Those two weeks in France were very difficult times. I was eating and sleeping in the streets, trying to jump onto refrigerated lorries. It’s so dangerous, doing that.

My last night in Calais an Egyptian smuggler put me with seven other people in a tanker of bread and flour. Two hours, they said, and you’ll be in Britain.

And then we were locked in total darkness and he walked away.

I turned my phone on but I had no signal. We couldn’t contact anyone and there was no air. For five hours the tanker didn’t move.

After seven hours we started to panic, certain that we would suffocate. We screamed and cried and hit the walls. A small child passed out in the floor.

Eventually the driver stopped and let us out. It was the French-Italian border. Wrong car, wrong driver.

We got out of the tanker, covered in flour and headed back to Calais. This time, from Calais I went back to Germany and met my little brother for the first time in five years. Seeing him gave me what I needed to keep going.

I found another smuggler who put me in a lorry for three days with two other people. But this time, at least, when I was let out my feet landed on British soil. That was June 2015.

I had chosen to come all this way to Britain because I speak the language — which I knew would save me three or four years of stolen time and enough had already been stolen from us.

I’d also heard Britain’s family reunification system was faster than Germany’s. I had one friend whose family had been trapped in Syria for three years while he tried to get them safe passage. Back home it’s constant shelling, constant bombing, and when you can lose everyone in a minute, waiting three years just isn’t an option you want to consider. After I arrived, I was detained by police for a time and then dispersed by the Home Office. After three months of uncertainty and waiting, I got my refugee status.

That very day, I already had my family reunion forms ready to go. We had been apart for one year and I couldn’t wait a moment longer.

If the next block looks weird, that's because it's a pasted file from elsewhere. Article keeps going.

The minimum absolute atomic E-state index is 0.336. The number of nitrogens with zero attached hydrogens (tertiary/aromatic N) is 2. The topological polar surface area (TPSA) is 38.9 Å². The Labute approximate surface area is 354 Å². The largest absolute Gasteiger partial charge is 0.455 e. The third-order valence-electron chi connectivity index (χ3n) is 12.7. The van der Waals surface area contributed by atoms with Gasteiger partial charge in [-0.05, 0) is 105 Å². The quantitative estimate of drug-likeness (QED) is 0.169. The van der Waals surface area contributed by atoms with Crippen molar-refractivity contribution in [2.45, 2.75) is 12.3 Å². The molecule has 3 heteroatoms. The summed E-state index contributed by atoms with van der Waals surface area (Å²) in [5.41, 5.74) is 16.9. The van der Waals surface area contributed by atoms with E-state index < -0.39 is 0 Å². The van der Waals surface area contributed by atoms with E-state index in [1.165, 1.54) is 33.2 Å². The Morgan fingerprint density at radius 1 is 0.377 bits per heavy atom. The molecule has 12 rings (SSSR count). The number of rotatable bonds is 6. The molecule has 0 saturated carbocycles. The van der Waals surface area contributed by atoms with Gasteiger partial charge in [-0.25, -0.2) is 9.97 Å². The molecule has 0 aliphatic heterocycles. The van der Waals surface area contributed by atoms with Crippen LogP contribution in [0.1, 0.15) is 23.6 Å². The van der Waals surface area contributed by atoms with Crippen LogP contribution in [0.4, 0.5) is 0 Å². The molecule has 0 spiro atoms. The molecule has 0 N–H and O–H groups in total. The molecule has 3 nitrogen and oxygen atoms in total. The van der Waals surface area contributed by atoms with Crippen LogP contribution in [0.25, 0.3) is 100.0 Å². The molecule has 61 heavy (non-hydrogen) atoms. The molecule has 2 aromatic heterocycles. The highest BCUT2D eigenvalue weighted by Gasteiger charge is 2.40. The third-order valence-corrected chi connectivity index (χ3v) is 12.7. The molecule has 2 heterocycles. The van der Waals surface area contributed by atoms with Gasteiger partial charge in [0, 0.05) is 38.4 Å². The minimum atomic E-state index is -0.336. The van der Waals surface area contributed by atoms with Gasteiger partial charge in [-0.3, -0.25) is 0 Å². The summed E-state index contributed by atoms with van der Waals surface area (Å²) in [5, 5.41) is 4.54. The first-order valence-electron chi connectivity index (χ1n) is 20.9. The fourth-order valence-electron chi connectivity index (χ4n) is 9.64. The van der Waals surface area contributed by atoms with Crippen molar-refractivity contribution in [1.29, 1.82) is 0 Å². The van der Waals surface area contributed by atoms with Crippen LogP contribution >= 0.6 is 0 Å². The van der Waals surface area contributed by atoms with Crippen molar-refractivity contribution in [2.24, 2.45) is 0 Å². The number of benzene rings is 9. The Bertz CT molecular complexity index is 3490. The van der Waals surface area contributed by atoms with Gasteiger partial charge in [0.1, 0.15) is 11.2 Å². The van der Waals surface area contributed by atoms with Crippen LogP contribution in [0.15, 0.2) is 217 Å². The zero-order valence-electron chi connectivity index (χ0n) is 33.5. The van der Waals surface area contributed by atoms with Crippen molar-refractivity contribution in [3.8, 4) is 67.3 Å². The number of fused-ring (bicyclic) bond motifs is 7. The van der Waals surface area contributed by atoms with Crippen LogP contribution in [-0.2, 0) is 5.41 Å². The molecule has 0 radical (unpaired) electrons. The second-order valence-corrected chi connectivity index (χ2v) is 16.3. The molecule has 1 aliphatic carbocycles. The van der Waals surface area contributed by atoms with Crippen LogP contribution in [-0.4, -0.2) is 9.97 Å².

Even then, there were new obstacles. After you get refugee status, with no national insurance number or anything, you have 28 days to find new accommodation or you’re out on the street. Imagine that, your first steps in this country are into homelessness — what a horrible idea.

Then I came across Refugees At Home and this husband and wife — descendants of refugees who fled the nazis in Austria — invited me into their home until I got settled, so I’d have a roof for my wife and children.

People like that, they’re what “shared future” means to me. Refugees At Home has sheltered a refugee over 20,000 times now to prevent them from sleeping on the street.

That kind of mutual aid shows the best of what it means to be human, whatever your skin colour, wherever you’re from. To have suffered, truly suffered and find people stepping towards you in solidarity with open arms — it’s an amazing thing, and it makes a difference that lasts generations. It builds our shared future.

Twenty-nine days after I got my status my wife and two baby daughters were on a plane to Heathrow. Meeting them at the airport was the happiest moment of my life.

I knew when I left them I had little chance of ever seeing them again. But here they were, back from the dead. I didn’t believe it until I had my arms around them.

I took them home to our flat and while everyone was sleeping I spent the whole night sitting up, watching my daughters’ faces. I couldn’t stop, thinking about all the families and children that lived around us in Aleppo who were separated or gone.

Looking at their peaceful, sleeping faces, I couldn’t believe we had made it. Sometimes I still can’t. Bringing my family out of death is the greatest thing I will ever achieve in life.

The time I spent hosted by Refugees At Home changed everything. They developed my confidence and English skills and encouraged me to apply for a refugee scholarship at the the School of Oriental & African Studies.

Now I’m studying for a master’s degree in violence, conflict and development and it’s been one of the most exciting experiences of my life.

Life at Soas is very interesting, the way it brings together people from all over the world, with so many experiences and perspectives. Every day there are debates, marches, talks. And there are so many different societies — including a Syrian and Kurdish society.